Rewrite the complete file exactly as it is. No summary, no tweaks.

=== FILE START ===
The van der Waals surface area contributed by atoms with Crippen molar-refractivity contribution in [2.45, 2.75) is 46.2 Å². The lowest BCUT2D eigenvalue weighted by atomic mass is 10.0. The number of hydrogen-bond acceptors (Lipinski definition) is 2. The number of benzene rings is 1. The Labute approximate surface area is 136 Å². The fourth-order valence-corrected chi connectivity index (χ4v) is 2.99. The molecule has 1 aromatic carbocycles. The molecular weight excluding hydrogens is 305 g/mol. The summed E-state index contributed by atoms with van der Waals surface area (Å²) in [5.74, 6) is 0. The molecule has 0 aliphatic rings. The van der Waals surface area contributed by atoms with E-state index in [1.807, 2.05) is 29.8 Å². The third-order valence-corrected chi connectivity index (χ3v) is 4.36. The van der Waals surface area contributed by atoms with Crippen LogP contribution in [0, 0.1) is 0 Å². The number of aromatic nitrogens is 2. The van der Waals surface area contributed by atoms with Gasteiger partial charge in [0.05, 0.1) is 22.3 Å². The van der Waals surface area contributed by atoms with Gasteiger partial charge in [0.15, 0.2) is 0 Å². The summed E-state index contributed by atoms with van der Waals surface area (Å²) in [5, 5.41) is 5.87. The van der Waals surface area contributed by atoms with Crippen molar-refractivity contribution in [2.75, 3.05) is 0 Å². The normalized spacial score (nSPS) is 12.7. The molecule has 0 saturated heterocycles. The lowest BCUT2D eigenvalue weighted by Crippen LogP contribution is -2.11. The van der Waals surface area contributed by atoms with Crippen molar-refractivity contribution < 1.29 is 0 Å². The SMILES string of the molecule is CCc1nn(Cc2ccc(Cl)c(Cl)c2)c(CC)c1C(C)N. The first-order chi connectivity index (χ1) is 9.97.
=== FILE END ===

The van der Waals surface area contributed by atoms with Crippen molar-refractivity contribution in [2.45, 2.75) is 46.2 Å². The lowest BCUT2D eigenvalue weighted by atomic mass is 10.0. The number of hydrogen-bond acceptors (Lipinski definition) is 2. The number of benzene rings is 1. The Labute approximate surface area is 136 Å². The fourth-order valence-corrected chi connectivity index (χ4v) is 2.99. The molecule has 1 aromatic carbocycles. The molecular weight excluding hydrogens is 305 g/mol. The summed E-state index contributed by atoms with van der Waals surface area (Å²) in [5.74, 6) is 0. The molecule has 0 aliphatic rings. The van der Waals surface area contributed by atoms with E-state index in [1.807, 2.05) is 29.8 Å². The third-order valence-corrected chi connectivity index (χ3v) is 4.36. The van der Waals surface area contributed by atoms with Crippen LogP contribution in [0, 0.1) is 0 Å². The number of aromatic nitrogens is 2. The van der Waals surface area contributed by atoms with Gasteiger partial charge in [0.05, 0.1) is 22.3 Å². The van der Waals surface area contributed by atoms with Gasteiger partial charge in [0.15, 0.2) is 0 Å². The summed E-state index contributed by atoms with van der Waals surface area (Å²) in [5, 5.41) is 5.87. The van der Waals surface area contributed by atoms with Crippen molar-refractivity contribution in [2.75, 3.05) is 0 Å². The normalized spacial score (nSPS) is 12.7. The molecule has 0 saturated heterocycles. The lowest BCUT2D eigenvalue weighted by Crippen LogP contribution is -2.11. The van der Waals surface area contributed by atoms with Crippen molar-refractivity contribution < 1.29 is 0 Å². The SMILES string of the molecule is CCc1nn(Cc2ccc(Cl)c(Cl)c2)c(CC)c1C(C)N. The first-order chi connectivity index (χ1) is 9.97.